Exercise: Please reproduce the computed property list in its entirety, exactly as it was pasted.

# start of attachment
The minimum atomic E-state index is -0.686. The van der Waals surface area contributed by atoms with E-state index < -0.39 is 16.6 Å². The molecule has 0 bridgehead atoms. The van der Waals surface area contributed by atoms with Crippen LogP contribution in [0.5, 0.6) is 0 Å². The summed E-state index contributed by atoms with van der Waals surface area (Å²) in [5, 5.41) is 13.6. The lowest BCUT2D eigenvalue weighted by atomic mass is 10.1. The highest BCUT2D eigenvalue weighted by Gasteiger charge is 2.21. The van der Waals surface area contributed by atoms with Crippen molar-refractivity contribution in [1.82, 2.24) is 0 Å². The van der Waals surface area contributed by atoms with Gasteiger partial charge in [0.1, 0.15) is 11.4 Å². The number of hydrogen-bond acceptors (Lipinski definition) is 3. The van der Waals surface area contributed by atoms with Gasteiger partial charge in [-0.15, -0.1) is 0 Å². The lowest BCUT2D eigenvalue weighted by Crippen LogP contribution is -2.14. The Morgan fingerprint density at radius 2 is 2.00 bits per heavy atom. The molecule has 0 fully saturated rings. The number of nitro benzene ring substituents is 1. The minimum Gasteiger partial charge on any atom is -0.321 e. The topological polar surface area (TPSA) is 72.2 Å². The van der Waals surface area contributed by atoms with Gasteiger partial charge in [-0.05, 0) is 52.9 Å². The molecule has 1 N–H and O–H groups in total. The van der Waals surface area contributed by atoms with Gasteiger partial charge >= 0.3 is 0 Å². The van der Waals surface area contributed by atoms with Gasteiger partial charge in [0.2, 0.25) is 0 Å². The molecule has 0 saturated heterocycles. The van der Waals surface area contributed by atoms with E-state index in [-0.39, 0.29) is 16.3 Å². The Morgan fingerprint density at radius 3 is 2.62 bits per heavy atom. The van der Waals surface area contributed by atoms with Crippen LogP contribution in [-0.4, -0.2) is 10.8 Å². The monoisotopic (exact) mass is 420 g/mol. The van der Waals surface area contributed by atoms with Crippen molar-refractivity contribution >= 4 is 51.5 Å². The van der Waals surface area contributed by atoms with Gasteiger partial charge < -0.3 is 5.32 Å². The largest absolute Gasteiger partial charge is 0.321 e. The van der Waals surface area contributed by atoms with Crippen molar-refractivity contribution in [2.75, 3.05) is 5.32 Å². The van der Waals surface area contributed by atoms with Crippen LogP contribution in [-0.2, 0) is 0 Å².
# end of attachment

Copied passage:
The minimum atomic E-state index is -0.686. The van der Waals surface area contributed by atoms with E-state index < -0.39 is 16.6 Å². The molecule has 0 bridgehead atoms. The van der Waals surface area contributed by atoms with Crippen LogP contribution in [0.5, 0.6) is 0 Å². The summed E-state index contributed by atoms with van der Waals surface area (Å²) in [5, 5.41) is 13.6. The lowest BCUT2D eigenvalue weighted by atomic mass is 10.1. The highest BCUT2D eigenvalue weighted by Gasteiger charge is 2.21. The van der Waals surface area contributed by atoms with Crippen molar-refractivity contribution in [1.82, 2.24) is 0 Å². The van der Waals surface area contributed by atoms with Gasteiger partial charge in [0.1, 0.15) is 11.4 Å². The number of hydrogen-bond acceptors (Lipinski definition) is 3. The van der Waals surface area contributed by atoms with Gasteiger partial charge in [-0.15, -0.1) is 0 Å². The lowest BCUT2D eigenvalue weighted by Crippen LogP contribution is -2.14. The Morgan fingerprint density at radius 2 is 2.00 bits per heavy atom. The molecule has 0 fully saturated rings. The number of nitro benzene ring substituents is 1. The minimum Gasteiger partial charge on any atom is -0.321 e. The topological polar surface area (TPSA) is 72.2 Å². The van der Waals surface area contributed by atoms with Gasteiger partial charge in [-0.05, 0) is 52.9 Å². The molecule has 1 N–H and O–H groups in total. The van der Waals surface area contributed by atoms with Gasteiger partial charge >= 0.3 is 0 Å². The van der Waals surface area contributed by atoms with Gasteiger partial charge in [0.2, 0.25) is 0 Å². The molecule has 0 saturated heterocycles. The van der Waals surface area contributed by atoms with E-state index in [-0.39, 0.29) is 16.3 Å². The Morgan fingerprint density at radius 3 is 2.62 bits per heavy atom. The van der Waals surface area contributed by atoms with Crippen LogP contribution in [-0.4, -0.2) is 10.8 Å². The monoisotopic (exact) mass is 420 g/mol. The van der Waals surface area contributed by atoms with Crippen molar-refractivity contribution >= 4 is 51.5 Å². The van der Waals surface area contributed by atoms with Gasteiger partial charge < -0.3 is 5.32 Å². The largest absolute Gasteiger partial charge is 0.321 e. The van der Waals surface area contributed by atoms with Crippen molar-refractivity contribution in [2.75, 3.05) is 5.32 Å². The van der Waals surface area contributed by atoms with Crippen LogP contribution in [-0.2, 0) is 0 Å².